That same reality applies to so much of how we mentor new lawyers. I recently reviewed a personal branding exercise created by a former law school colleague. The exercise gave several different law student behaviors and asked the student to rate how helpful or how destructive each behavior was to their professional brand. As I reviewed the experience, I could not help but notice that the exercise never asked the students to define what their personal brand actually is. After all, how do you know if any activity adds to or detracts from your personal brand if you have not defined what that personal brand? The implicit message in the exercise is that there is a generally correct personal brand as a starting point. I don’t think that implicit message is correct.

At a recent public speaking engagement on branding, a law school career services person asked me to just make sure that developing a personal brand did not lead students to submit their resumes on purple paper. Apparently a student had done that in the past and some of the big firm employers had complained. I am not sure a purple resume is actually a bad thing. It depends on the student’s personal brand.

A purple resume definitely seems like a risk. I suspect few large firms will be impressed with it. But, the thing is, the student succeeded in being noticed. A purple resume is remarkable in the Godin sense. Now, it is remarkable in a way that is likely to appeal to very narrow segment, but as long as the student understands the risks, why not? A purple resume conveys a pretty clear message about the student’s personal brand. If the student wants to send that message and adopt that brand, shouldn’t that be the student’s choice?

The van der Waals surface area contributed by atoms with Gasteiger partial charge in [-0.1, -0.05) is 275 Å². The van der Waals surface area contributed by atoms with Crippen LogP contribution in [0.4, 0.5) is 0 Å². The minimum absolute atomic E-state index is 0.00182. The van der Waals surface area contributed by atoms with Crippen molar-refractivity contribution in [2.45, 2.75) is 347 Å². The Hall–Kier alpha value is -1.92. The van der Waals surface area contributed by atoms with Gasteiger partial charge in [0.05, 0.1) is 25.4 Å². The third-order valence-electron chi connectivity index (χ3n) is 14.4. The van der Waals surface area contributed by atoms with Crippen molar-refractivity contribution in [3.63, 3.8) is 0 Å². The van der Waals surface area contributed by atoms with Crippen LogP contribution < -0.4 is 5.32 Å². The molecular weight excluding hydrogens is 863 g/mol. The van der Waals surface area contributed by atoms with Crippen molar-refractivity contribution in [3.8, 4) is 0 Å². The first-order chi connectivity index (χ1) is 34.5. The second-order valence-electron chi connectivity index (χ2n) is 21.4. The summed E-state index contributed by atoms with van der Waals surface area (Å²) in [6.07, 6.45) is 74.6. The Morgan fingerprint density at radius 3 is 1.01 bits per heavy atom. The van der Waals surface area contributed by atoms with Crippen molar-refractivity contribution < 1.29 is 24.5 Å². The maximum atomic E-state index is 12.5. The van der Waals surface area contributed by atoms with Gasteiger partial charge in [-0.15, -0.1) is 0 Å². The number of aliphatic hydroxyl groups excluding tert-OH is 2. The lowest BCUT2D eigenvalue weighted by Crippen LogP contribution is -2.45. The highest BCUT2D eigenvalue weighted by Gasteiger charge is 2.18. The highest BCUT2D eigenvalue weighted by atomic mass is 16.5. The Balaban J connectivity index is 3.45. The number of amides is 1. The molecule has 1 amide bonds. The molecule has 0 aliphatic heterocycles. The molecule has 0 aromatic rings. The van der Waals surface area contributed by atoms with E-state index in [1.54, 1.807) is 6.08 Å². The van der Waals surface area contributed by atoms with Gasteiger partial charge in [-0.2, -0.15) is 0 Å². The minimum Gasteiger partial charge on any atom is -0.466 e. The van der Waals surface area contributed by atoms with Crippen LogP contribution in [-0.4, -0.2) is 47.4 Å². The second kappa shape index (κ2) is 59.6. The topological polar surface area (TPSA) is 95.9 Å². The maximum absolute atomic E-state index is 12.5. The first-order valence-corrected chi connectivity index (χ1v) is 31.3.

As experienced lawyers we are often quick to default to “is, therefore ought to be” thinking when we mentor. If we like our own personal branding then we encourage our mentees to adopt our brand. Or, we encourage students to adopt the brand of some other lawyer we may admire.

The irony of this mentoring mistake is that the best personal brands are authentic, not contrived. Great mentoring helps the new lawyer discover his or her own personal brand; it does not demand that the new lawyer conform to a brand that already exists. My own view is that it is far better to be an original you than a cheap version of someone else.

Further, many of the very best jobs in any industry are invented rather than located. New practice areas spring up in the legal profession all the time. New practice models change the status quo. How can we expect the next generation of lawyers to innovate and be original if we are constantly demanding that they conform to rigid brand guidelines we impose upon them?

The best mentoring is not top down; it is collaborative. The best mentors help their mentees grow and develop the mentee’s own personal brand rather than working to force the mentee to conform to the mentor’s brand. To be sure, honest and candid feedback about professional norms is essential. A good mentor will help a mentee explore the risks of an innovative personal brand. Many innovative personal brands fail. A good mentor helps a mentee assess the possibilities and consequences of creating a brand that falls outside common professional norms.

However, after providing the honest feedback, a good mentor must step back and allow the mentee to make his or her own choices. Because, whether the mentee’s personal band succeeds or fails, it is ultimately the mentee’s career, not the mentor’s.

In other words, great mentors are mindful of the advice of St. Francis DeSalles that the mentee must, “Be you and be that well.”